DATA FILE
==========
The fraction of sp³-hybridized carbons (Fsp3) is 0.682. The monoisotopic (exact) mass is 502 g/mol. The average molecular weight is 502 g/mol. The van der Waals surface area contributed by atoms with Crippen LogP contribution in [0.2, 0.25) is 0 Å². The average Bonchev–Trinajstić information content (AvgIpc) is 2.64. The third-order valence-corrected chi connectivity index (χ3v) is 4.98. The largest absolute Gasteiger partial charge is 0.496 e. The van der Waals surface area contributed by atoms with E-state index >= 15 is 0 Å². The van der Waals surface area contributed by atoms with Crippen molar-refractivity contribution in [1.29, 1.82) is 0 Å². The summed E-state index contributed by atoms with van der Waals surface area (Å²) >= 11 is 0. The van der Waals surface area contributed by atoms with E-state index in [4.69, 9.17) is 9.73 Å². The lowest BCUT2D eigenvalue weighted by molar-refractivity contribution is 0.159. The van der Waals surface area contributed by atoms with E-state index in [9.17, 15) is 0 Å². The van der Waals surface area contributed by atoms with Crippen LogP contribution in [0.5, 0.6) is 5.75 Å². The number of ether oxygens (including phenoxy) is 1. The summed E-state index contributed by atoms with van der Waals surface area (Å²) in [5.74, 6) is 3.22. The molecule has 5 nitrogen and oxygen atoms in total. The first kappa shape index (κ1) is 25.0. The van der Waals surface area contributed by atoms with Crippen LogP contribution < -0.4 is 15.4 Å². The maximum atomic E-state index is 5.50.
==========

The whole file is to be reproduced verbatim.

The fraction of sp³-hybridized carbons (Fsp3) is 0.682. The monoisotopic (exact) mass is 502 g/mol. The average molecular weight is 502 g/mol. The van der Waals surface area contributed by atoms with Crippen LogP contribution in [0.2, 0.25) is 0 Å². The average Bonchev–Trinajstić information content (AvgIpc) is 2.64. The third-order valence-corrected chi connectivity index (χ3v) is 4.98. The largest absolute Gasteiger partial charge is 0.496 e. The van der Waals surface area contributed by atoms with E-state index >= 15 is 0 Å². The van der Waals surface area contributed by atoms with Crippen molar-refractivity contribution in [1.29, 1.82) is 0 Å². The summed E-state index contributed by atoms with van der Waals surface area (Å²) >= 11 is 0. The van der Waals surface area contributed by atoms with E-state index in [4.69, 9.17) is 9.73 Å². The lowest BCUT2D eigenvalue weighted by molar-refractivity contribution is 0.159. The van der Waals surface area contributed by atoms with E-state index in [9.17, 15) is 0 Å². The van der Waals surface area contributed by atoms with Crippen LogP contribution in [0.5, 0.6) is 5.75 Å². The number of ether oxygens (including phenoxy) is 1. The summed E-state index contributed by atoms with van der Waals surface area (Å²) in [5.74, 6) is 3.22. The molecule has 5 nitrogen and oxygen atoms in total. The first kappa shape index (κ1) is 25.0. The van der Waals surface area contributed by atoms with Crippen LogP contribution < -0.4 is 15.4 Å². The maximum atomic E-state index is 5.50.